Sunday I started a bit of lecture preparation on Sunday with some pancakes. Lemon and sugar, of course. On Twitter (@DrHG) I’ve had wonderful conversations over the years with a variety of people in nature conservation, academia, polling, government about pancakes and how they eat theirs. Recently it was suggested to me that tweeting about pancakes wasn’t going to do much for my academic credibility. I began to doubt the pancakes. But now I am back – those conversations built rapport, reminded me there are people behind the 140 characters and reveals Twitter isn’t only for (as some might have us believe) self-promotion. So the pancakes are back!
Monday Can you believe it…my last lecture of my first term of teaching arrived. 10 weeks have flown by. One of our department secretaries said, ‘just you wait…it only speeds up’. Uh oh. I’ve been teaching first year geographers on human geography principles and practice. It has been about figuring out who geographers are, how we think and what we do. The focus here has been on: disciplinary history – where has geography come from, what are the exciting new trajectories; the importance of concepts of space, place and scale setting us apart as a distinctive discipline; and an introduction of qualitative and quantitative methods. The culmination and highlight of the course was Monday’s group poster display and presentation. 11 groups took part in a mini conference discussing case studies demonstrating the relevance of human geography in the 21st century. Two prizes were awarded one for best poster as voted for by the students and the other the winner of The Great Geography Bake Off. Unfortunately the cake above (baked and iced by me and Jess (my postgrad demonstrator)) whilst very tasty – didn’t win.
Tuesday I was in the office holding personal tutor meetings. An absolute pleasure to see how two terms at Reading have helped these young geographers carve out a degree path that suits them. Notwithstanding the 6 essays due in by this Friday! I also completed the marking for the 11 posters as part of my course. Phew. No small undertaking.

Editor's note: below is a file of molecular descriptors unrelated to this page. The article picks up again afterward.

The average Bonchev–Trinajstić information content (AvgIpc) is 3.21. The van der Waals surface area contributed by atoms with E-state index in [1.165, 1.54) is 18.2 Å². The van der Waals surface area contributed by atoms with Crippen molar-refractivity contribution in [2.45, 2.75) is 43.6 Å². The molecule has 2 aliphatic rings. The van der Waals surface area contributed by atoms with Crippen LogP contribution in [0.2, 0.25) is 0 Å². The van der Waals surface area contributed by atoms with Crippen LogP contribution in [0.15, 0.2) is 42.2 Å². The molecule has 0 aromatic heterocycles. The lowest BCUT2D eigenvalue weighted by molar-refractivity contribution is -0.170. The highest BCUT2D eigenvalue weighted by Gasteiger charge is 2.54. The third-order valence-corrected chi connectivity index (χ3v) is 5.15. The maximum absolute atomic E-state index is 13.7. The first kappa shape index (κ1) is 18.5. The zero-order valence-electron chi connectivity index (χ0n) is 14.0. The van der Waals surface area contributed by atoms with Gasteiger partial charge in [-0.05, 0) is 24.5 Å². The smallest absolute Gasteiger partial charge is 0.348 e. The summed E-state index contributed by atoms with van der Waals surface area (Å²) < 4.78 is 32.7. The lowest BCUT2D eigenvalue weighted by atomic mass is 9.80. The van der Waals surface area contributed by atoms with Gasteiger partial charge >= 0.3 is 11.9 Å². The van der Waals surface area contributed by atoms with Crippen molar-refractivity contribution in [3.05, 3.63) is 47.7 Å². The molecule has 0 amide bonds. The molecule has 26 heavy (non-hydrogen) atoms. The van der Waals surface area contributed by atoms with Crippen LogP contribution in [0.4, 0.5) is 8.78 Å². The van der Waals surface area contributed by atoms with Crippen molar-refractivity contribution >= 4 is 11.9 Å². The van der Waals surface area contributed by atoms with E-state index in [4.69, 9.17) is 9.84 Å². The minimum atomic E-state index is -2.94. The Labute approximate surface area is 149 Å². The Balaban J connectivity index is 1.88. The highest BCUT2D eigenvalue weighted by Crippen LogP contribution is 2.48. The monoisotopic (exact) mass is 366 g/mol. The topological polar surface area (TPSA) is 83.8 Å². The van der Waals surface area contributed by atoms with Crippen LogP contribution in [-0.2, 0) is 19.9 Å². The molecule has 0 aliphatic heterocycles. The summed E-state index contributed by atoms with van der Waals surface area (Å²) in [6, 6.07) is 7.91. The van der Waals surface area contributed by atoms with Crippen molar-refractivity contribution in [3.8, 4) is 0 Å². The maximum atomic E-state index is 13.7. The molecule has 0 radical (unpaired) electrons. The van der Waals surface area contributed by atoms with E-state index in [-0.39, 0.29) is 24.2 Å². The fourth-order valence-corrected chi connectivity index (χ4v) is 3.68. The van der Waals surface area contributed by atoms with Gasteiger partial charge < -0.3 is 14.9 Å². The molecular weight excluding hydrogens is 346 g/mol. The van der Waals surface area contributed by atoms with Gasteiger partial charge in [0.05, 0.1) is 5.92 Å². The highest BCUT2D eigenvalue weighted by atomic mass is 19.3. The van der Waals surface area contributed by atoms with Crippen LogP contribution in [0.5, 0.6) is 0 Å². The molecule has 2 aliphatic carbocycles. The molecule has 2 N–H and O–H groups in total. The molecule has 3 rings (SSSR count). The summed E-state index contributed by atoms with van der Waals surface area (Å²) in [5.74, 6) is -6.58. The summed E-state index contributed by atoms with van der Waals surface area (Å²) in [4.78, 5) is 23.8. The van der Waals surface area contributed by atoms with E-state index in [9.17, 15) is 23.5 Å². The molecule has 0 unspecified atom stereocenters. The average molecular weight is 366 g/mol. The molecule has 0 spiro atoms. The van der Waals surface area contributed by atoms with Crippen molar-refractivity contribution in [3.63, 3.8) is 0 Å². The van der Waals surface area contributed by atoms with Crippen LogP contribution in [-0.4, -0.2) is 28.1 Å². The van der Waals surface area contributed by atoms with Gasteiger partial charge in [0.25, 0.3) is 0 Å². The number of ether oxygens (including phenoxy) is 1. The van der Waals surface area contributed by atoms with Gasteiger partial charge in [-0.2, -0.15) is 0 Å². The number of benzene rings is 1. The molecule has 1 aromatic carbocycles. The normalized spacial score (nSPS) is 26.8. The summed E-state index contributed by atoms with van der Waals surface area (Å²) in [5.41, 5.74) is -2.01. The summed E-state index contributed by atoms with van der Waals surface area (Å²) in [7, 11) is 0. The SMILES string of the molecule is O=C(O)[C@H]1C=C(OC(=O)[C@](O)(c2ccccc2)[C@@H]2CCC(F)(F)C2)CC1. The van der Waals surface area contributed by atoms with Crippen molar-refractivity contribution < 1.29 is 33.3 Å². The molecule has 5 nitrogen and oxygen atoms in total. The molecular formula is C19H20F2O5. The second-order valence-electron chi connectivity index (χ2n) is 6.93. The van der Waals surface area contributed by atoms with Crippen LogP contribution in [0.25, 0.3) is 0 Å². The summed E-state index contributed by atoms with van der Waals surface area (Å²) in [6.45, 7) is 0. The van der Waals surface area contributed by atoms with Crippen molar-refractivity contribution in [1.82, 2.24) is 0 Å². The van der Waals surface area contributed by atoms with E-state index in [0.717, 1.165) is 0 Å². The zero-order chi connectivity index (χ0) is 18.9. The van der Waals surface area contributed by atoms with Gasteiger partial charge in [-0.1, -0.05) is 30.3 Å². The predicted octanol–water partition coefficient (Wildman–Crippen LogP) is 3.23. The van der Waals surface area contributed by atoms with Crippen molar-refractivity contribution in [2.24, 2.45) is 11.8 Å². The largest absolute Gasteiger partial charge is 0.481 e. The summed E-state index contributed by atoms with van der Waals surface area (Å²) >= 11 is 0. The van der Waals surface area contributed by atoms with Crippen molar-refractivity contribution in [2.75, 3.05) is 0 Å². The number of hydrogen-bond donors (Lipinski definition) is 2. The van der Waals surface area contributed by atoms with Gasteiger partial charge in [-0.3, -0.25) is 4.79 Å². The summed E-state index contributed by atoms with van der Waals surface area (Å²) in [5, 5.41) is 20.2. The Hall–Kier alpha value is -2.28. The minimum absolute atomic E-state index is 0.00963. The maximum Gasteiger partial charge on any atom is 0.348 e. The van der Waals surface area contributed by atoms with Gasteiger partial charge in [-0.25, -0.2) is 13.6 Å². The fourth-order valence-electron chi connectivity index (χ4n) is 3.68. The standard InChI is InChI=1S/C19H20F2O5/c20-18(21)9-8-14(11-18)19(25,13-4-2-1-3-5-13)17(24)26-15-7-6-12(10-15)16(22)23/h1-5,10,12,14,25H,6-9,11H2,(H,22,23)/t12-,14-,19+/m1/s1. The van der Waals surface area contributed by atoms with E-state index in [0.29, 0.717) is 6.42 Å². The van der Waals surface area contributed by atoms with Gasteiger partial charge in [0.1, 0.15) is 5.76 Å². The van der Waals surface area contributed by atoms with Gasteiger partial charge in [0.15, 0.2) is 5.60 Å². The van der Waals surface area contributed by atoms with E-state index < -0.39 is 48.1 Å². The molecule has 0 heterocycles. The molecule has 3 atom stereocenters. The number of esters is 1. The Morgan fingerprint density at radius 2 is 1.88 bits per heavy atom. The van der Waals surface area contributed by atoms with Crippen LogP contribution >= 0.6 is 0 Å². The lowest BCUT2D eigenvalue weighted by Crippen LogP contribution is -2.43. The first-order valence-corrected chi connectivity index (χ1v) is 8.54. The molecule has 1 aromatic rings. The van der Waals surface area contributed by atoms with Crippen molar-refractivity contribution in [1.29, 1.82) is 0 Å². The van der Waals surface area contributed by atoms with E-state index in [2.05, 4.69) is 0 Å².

Wednesday sadly this image does not do justice to the amazing day I had in the New Forest. I was doing fieldwork – attending a rather interesting conference on “encouraging community engagement, volunteering and citizen science in the control of invasive non-native species” organised by the New Forest Non-Native Plants Project and the Hampshire & Isle of Wight Wildlife Trust. Fascinating contributions from Wildlife Trust leaders, volunteers, OPAL, RINSE and the Biological Records Centre.
I was struck by the words of one volunteer who before he started his talk said, “I’m a volunteer not a professional”. It set the direction of my thinking for most of the day – the amateur, volunteer, enthusiast, citizen scientist, professional, expert – labels often freely applied but with very important consequences. In the case of this chap – he might volunteer his time unpaid – but he manages a woodland for the Forestry Commission and engages other volunteers in the project. Hardly non-expert, non-professional, citizen-only science. Need to get these thoughts down on paper.
Thursday Another day in the field but with two hats on. First as a cultural geographer interested in citizen science and tree health and second an academic representing the ESRC. I was in London for the UK Environmental Observation Framework panel on citizen science. The group meet every quarter to share and advance citizen science working in the public sector. The group has representatives from all government environment agencies, plus a social science representative from the ESRC (me). Our biggest piece of work was commissioning Understanding Citizen Science and Environmental Monitoring by Helen Roy et al. We are now exploring the impact of this guide to citizen science and looking to future work.
Friday One week to go and then some annual leave – oh yes! But today is going to mostly involve 4 things – (1) preparing for tomorrow’s Science Slam. This is the University of Reading’s inaugural slam but it is sold out and promises to be fantastic (more next week); (2) meeting my dissertation students at BSc and MSc; (3) preparing a 5 minute presentation for the launch of the LWEC Tree Health and Plant Biosecurity Initiative. My ESRC project was selected by organisers to feature in the section on ‘detection’ of pests and diseases; and (4) typing up the reports for my 13 BSc dissertations. A mixture but as always a pleasure. I heard someone say the other day nothing really is work unless you’d rather be doing something else…if you’d rather be doing something else then it’s too much like hard work and you don’t want to do it, and I think in life if you can find a balance of doing the things you have to do with the things you really want to do and that’s a unique balance and that’s what keeps me sane anyway.